As 2017 begins to unfold, Nothing But Comics draws its coverage of 2016 to an end with my list of Best Single Issues. All entries are listed alphabetically by title.
No word on the candidate for which the feline Laufeyson cast his ballot (chances are he simply wrote-in himself) . . .
In all seriousness, we encourage all to vote, if you haven’t already . . .
It used to be that when you had a colorful hero in the Super variety, there was an equally colorful villain opposite him with an over the top demeanor and wacky scheme. After a time we wanted to take our heroes, and by extension villains, as more real and grown up. Mad scientists and criminals with circus fetishes were replaced by evil corporate CEOs and foreign terrorists. Like all things, this has come full circle with the heroes becoming less stiff and more relaxed and the villains are slowly reflecting that. But why did they vanish in the first place, and how are we seeing them again today? Continue reading The Return of the Campy Villian
I was in 9th grade when I wrote my first story that I didn’t think was complete shit. Up until then, I had this weird habit of burning every scrap I’d scribbled upon. Ideas ripped from movies and TV shows, fan-fiction that when I was writing I was sure was as good as the original work, they were all horrendous. I’d take the notebook pages back behind my parents’ house and set them ablaze with the red extended-reach lighter we kept in the drawer next to the stove. As the ashes fell to the rocks at my feet, I remember feeling relieved. Hours of work rendered blackened clumps of nothingness, but it didn’t matter. At least now no one could read the drivel. Then came the night I wrote Them, an end of the world alien story that had themes and semi-realistic characters, and I did something I’d not done before: I shared my story.
By Jason Aaron, Russell Dauterman & Matthew Wilson
Throughout his acclaimed run on Thor, Jason Aaron has tackled many of the character’s most iconic friends, foes and whatever Odin happens to be this week. For much of the time, however, the Thunder God’s most devious antagonist (and most vexing sibling ever) remained off the table. When God of Thunder launched Loki was still Kid Loki, preparing to assemble his band of Young Avengers. Once Kieron Gillen’s time with the character wrapped, the freshly minted Young Man Loki came under the pen of Al Ewing. Ewing added his own wrinkle to the ongoing saga of a god trying his hardest to supplant the reputation of his former self. In a witty bit of meta, Ewing concluded his run with Loki deciding to pass on the whole Secret Wars commotion. Instead, he elects to “skip ahead a bit. See what comes after.” Loki’s Last Days ended with the God of Lies (or was it merely Mischief now?) stepping through a hole in the void. What came next? What had he learned from his time as an Agent of Asgard? Would he remain more or less benign when the Marvel Universe breathed anew? It was a fittingly ambiguous grace note to this chapter in the character’s story.
Hence, when Loki popped up in the pages of Aaron’s Thor for the first time a couple months ago, declaring that “It’s good to be evil again” readers were unsure how much to believe him. Would the God of Lies fib about being bad or was he telling the truth about his untrustworthiness? Striking a balance when writing this type of slippery character is not easy, yet Aaron does it winningly. #2’s initial glimpse of how he would handle Loki was great and it only gets better in #3 as Loki and Thor face off again for the first time.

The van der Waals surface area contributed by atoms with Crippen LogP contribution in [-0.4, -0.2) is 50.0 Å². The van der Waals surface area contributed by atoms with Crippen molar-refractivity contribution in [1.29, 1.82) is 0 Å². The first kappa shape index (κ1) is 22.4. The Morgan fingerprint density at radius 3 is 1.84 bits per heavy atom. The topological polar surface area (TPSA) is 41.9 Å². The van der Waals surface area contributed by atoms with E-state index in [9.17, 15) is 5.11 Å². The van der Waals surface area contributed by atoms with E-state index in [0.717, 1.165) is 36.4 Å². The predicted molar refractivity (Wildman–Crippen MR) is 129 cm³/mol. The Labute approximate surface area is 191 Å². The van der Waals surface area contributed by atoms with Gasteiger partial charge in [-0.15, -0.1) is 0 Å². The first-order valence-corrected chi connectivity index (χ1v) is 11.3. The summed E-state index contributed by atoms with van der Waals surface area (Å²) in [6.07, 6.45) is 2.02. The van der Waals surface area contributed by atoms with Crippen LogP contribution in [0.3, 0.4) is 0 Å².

The creation of this article began with a few general observations that quickly snowballed into some extensive research and eventually finished off with some personal reflection. As you know I’m relatively new to comics and for someone who is relatively new my exposure to Loki began with the Phase 1 Thor film and then progressed into the Avengers film and finally kid Loki in Young Avengers. I will admit that in the first Thor movie Loki stood out and was one of my favorite characters in the film. I remember thinking the actor really nailed it. In saying that I was so mesmerized with Chris Hemsworth performance as Thor that there were no other thoughts in my head after the film. Then Loki appeared again in Avengers and by this time I had done some extensive research (that’s what we call Wikipedia these days right?) I had a better idea of the god of mischief. I’m not sure if it was my newly acquired information or just a brilliant performance by Tom Hiddleston but of all those great names in the movie Loki was a bigger part of the post theater conversation. Here began the fire inside me that burned for Loki. He was not the typical villain. For some reason I did not hate him. For some reason I wanted him to win. I did not want his evil plan to succeed but I wanted him to change his mind and fight alongside his brother. Why did I have these feelings? Could I be mirroring Thor’s feelings? The possibility crossed my mind. I see Thor as the hero therefore I see myself in Thor. If Thor sees hope in Loki then I should too. I chalked it up to compassionate hero and moved on, although this time my eyes and ears were pealed to anything Loki.